Imagine a sewage-treatment system that powers itself. The possibility is not just an energy issue; it’s a public health issue. In
The company they created in 2007, Acesa Bioenergia, uses power generated by sewage itself to clean up the waste. From the facility’s supply of “biomass,” the term for any renewable organic fuel, the company captures the “biogas” emitted by its decomposition, which can then be refined into natural gas to power the facility or for resale. According to Schittini, the system will not only produce enough natural gas to cover 100 percent of a treatment plant’s energy demand but can also become a net supplier of energy. Because a plant’s energy costs are second only to personnel costs, both partners hope their model will make large-scale sewage treatment viable and profitable, proving that energy happens.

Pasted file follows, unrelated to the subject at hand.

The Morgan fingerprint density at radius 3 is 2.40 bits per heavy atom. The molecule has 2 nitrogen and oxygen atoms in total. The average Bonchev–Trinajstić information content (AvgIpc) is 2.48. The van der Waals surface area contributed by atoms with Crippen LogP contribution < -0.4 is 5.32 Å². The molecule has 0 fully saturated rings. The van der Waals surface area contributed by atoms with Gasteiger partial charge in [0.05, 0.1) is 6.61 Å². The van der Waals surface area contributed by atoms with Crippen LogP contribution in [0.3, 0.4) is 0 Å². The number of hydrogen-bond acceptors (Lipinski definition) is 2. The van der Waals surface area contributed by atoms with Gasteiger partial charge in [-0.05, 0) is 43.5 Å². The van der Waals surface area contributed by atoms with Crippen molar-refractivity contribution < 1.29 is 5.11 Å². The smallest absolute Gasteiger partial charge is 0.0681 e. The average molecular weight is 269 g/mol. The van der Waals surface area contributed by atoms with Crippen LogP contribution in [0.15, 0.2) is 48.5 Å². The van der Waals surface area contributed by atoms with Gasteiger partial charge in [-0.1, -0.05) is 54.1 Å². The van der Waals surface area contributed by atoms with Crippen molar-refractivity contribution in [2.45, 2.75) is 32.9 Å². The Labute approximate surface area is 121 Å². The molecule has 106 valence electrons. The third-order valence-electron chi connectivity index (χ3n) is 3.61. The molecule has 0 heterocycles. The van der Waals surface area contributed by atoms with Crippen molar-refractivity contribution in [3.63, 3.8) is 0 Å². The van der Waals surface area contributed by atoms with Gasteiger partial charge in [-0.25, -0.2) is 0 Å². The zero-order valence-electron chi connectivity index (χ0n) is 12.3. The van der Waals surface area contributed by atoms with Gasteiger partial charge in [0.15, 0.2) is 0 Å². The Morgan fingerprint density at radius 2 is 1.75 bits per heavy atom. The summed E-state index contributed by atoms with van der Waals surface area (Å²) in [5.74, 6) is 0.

Similar concepts have proved successful elsewhere. An estimated 30 percent of
Schittini, 30, and Pereira, 31, have been working together since 2004. Their project is now in a research stage at the ETE Alegria sewage-treatment plant in
The two are also currently in talks with several food producers to discuss gaining access to the biomass left over from their production (rather than consumption) of foodstuffs.
Few companies are aware of the bonanza that resides in their manufacturing processes. Schittini has yet to see a single company during his travels throughout